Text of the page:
Briana Jegier, assistant professor in the Department of Health Services Administration at D’Youville College, is co-author of a new study that shows breast-feeding is critical to mother’s health.
Breast-feeding as recommended – for a total of one year and exclusively for six months – could protect babies and their moms from premature death and serious diseases and save the U.S. more than $4.3 billion in health care and related costs, according to a new study published online in Maternal & Child Nutrition.
“The study results highlight the potential for significant long-term return on investment for society if we invest in policies and interventions that help moms breast-feed longer, particularly maternal cost savings and maternal deaths averted,” Jegier said in a news release.
Study authors said their findings underscore the importance of providing women with the support they need to breast-feed their babies, beginning at birth.
“Breast-feeding has a greater impact on women’s health than previously appreciated,” said lead author Dr. Melissa Bartick, assistant professor of medicine at Harvard Medical School.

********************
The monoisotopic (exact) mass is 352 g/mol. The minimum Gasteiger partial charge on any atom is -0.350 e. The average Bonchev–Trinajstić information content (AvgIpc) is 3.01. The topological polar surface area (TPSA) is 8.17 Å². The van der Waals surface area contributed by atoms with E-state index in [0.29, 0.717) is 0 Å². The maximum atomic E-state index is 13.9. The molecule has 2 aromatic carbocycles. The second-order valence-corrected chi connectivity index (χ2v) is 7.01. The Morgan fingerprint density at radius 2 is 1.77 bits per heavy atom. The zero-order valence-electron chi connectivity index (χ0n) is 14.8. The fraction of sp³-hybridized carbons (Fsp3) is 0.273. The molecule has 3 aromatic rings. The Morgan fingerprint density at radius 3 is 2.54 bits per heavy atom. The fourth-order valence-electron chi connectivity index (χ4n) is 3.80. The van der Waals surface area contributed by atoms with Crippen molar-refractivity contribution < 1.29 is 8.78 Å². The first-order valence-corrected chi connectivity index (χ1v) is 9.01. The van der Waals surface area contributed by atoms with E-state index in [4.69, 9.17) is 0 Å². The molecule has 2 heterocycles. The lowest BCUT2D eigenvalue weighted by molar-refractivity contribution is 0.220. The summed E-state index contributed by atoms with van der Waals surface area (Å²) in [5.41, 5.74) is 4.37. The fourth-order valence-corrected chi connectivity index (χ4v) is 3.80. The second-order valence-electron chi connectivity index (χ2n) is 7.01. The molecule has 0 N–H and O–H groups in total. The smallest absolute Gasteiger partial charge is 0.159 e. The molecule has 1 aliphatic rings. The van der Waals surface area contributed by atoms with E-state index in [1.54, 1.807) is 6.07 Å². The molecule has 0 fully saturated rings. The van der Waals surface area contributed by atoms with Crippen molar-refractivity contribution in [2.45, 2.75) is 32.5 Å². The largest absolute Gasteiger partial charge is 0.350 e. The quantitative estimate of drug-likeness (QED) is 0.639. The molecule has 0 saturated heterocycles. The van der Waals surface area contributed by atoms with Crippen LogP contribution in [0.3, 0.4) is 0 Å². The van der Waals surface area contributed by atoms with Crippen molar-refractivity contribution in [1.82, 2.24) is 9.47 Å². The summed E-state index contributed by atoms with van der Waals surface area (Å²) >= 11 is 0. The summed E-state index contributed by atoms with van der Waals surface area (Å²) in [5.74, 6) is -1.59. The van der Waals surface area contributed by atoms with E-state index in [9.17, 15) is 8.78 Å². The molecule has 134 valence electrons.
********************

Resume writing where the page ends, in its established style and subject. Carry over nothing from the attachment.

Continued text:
“The results should lead to policies that help support women to breast-feed longer and help exclusive breast-feeding, such as paid family leave, workplace support and evidence-based maternity practices around infant feeding.”
“Paid leave keeps mothers and babies together, which is essential for breast-feeding,” said senior author Alison Stuebe, distinguished scholar of infant and young child feeding at Carolina Global Breastfeeding Institute.
“Breast-feeding has long been framed as a child health issue, however it is clearly a women’s health issue as well,” said co-author Eleanor Bimla Schwarz, professor of medicine at UC Davis Health System. It “helps prevent cancer, diabetes and heart disease, yet many women have no idea breast-feeding has any of these benefits.”